Kucinich doesn't get that many more votes than they do. Why, then, should be keep getting invited to appear in Democratic debates? Why does he merit Wolf Blitzer's attention? Or ours?

Those questions aren't over the top or out of bounds. Neither were Wolf's.

And Kucinich -- who can take care of himself -- did a great job of answering them. The process worked.

Posted by: Ken at February 2, 2004 2:27 PM | Permalink

Kuchinich should have asked Blitzer why he changed his name to "Wolf" when it's really Leslie.

People in the public eye -- particularly political candidates -- should be armed with information about these "journalists" and slam them with it repeatedly and hard.

Posted by: David Ehrenstein at February 2, 2004 2:37 PM | Permalink

Kucinich should have responded to Wolf, "How do you like working for a news network whose clock is cleaned daily by Fox News? And if you'll allow me a follow-up, Wolf your cume in this segment isn't even as big as NPR's so could you explain to me why you don't retire?"

Posted by: Michael Goldfarb at February 2, 2004 3:16 PM | Permalink

Michael, good point.

And ask one of the columnists of Capital Gang how many people read their columns. Not the circ of their pubs, but the actual number of readers.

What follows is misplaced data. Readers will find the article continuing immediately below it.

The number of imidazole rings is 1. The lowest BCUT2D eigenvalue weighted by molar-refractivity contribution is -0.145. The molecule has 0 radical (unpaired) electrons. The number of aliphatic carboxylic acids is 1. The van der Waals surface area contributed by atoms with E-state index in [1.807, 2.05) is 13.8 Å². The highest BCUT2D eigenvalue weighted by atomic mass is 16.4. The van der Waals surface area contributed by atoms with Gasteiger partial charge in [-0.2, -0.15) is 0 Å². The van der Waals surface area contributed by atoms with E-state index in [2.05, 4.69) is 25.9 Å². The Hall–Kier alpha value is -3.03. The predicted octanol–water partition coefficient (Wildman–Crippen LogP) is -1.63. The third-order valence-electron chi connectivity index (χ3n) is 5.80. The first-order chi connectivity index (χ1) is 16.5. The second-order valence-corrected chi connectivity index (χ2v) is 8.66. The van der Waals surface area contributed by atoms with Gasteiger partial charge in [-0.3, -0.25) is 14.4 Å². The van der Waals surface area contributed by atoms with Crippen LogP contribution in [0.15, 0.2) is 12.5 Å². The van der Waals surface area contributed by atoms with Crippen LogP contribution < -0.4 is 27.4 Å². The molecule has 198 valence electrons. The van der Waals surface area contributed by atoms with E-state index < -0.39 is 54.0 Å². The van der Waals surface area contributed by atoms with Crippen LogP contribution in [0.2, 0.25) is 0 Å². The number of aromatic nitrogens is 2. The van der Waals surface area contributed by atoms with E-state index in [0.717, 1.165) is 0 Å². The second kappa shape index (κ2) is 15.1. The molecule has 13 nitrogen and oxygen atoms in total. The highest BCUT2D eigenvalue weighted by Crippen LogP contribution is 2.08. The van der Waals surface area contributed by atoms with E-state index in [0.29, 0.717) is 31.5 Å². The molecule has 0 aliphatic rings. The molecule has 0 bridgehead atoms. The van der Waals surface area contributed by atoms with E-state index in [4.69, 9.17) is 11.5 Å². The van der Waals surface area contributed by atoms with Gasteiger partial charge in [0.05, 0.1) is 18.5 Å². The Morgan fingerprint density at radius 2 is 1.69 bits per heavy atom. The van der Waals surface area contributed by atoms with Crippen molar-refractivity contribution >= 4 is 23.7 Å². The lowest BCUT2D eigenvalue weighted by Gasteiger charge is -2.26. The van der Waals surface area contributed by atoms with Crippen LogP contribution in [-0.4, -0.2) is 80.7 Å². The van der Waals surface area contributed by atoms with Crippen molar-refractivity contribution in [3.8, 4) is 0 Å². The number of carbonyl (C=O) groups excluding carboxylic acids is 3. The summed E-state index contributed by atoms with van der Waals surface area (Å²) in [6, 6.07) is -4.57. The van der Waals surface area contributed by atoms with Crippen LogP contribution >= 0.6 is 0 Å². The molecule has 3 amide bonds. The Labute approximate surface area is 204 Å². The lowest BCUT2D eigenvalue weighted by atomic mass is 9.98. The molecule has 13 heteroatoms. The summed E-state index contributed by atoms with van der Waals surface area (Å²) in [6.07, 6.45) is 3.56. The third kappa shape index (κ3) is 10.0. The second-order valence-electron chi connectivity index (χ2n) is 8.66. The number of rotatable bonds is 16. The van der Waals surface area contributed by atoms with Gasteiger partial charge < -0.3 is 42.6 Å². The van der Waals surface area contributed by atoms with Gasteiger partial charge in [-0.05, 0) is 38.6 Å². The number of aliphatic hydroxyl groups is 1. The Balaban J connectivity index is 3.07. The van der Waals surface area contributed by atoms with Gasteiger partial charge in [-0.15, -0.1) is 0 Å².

They have the numbers, but they don't like to talk about them, for obvious reasons. ;->

It turns out they aren't as big as they'd have you believe. A pointer from Instapundit is worth a few local newspapers.

Posted by: Michael Brandes at February 2, 2004 3:30 PM | Permalink

[i]The lesson, for me, is: questions that force the candidate into disbelief in his own candidacy, or that try to, are dishonest. Also vain, unlikely to "work," and mostly a power trip for the one asking.[/i]

I agree - they're dishonest. They not only attempt to extort a sort of emotional seppuku, but they dishonestly (or naively) presume an inevitability that's simply absent in the real world (as Dean and Gephardt recently discovered).

[i]Your question for Kucinich, "Why is it that Dean seems to have captured the liberal activists who might be expected to comprise your core support?" is not only more humane; it actually has some politics in it.[/i]